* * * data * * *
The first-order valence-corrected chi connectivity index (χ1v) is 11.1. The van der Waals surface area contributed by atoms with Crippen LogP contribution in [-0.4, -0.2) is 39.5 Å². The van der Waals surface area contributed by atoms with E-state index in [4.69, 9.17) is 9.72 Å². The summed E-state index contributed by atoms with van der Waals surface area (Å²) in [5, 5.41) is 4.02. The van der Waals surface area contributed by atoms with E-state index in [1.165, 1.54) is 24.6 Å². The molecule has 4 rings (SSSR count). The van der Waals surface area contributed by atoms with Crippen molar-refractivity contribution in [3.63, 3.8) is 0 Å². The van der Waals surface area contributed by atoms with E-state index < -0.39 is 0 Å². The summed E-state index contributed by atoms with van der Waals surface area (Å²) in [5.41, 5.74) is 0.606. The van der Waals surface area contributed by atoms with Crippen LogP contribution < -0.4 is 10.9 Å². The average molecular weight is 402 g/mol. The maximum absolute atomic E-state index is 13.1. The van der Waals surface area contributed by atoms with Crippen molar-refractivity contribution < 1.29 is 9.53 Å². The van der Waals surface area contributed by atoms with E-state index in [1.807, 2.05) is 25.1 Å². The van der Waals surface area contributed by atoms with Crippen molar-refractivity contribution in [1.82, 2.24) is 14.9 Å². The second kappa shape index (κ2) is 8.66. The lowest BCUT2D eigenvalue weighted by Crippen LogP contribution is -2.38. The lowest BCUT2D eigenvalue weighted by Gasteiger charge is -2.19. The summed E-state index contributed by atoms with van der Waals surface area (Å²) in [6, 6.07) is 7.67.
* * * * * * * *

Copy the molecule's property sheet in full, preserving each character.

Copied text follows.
The first-order valence-corrected chi connectivity index (χ1v) is 11.1. The van der Waals surface area contributed by atoms with Crippen LogP contribution in [-0.4, -0.2) is 39.5 Å². The van der Waals surface area contributed by atoms with E-state index in [4.69, 9.17) is 9.72 Å². The summed E-state index contributed by atoms with van der Waals surface area (Å²) in [5, 5.41) is 4.02. The van der Waals surface area contributed by atoms with E-state index in [1.165, 1.54) is 24.6 Å². The molecule has 4 rings (SSSR count). The van der Waals surface area contributed by atoms with Crippen molar-refractivity contribution in [3.63, 3.8) is 0 Å². The van der Waals surface area contributed by atoms with E-state index < -0.39 is 0 Å². The summed E-state index contributed by atoms with van der Waals surface area (Å²) in [5.41, 5.74) is 0.606. The van der Waals surface area contributed by atoms with Crippen LogP contribution < -0.4 is 10.9 Å². The average molecular weight is 402 g/mol. The maximum absolute atomic E-state index is 13.1. The van der Waals surface area contributed by atoms with Crippen molar-refractivity contribution < 1.29 is 9.53 Å². The van der Waals surface area contributed by atoms with E-state index in [1.807, 2.05) is 25.1 Å². The van der Waals surface area contributed by atoms with Crippen molar-refractivity contribution in [1.82, 2.24) is 14.9 Å². The second kappa shape index (κ2) is 8.66. The lowest BCUT2D eigenvalue weighted by Crippen LogP contribution is -2.38. The lowest BCUT2D eigenvalue weighted by Gasteiger charge is -2.19. The summed E-state index contributed by atoms with van der Waals surface area (Å²) in [6, 6.07) is 7.67.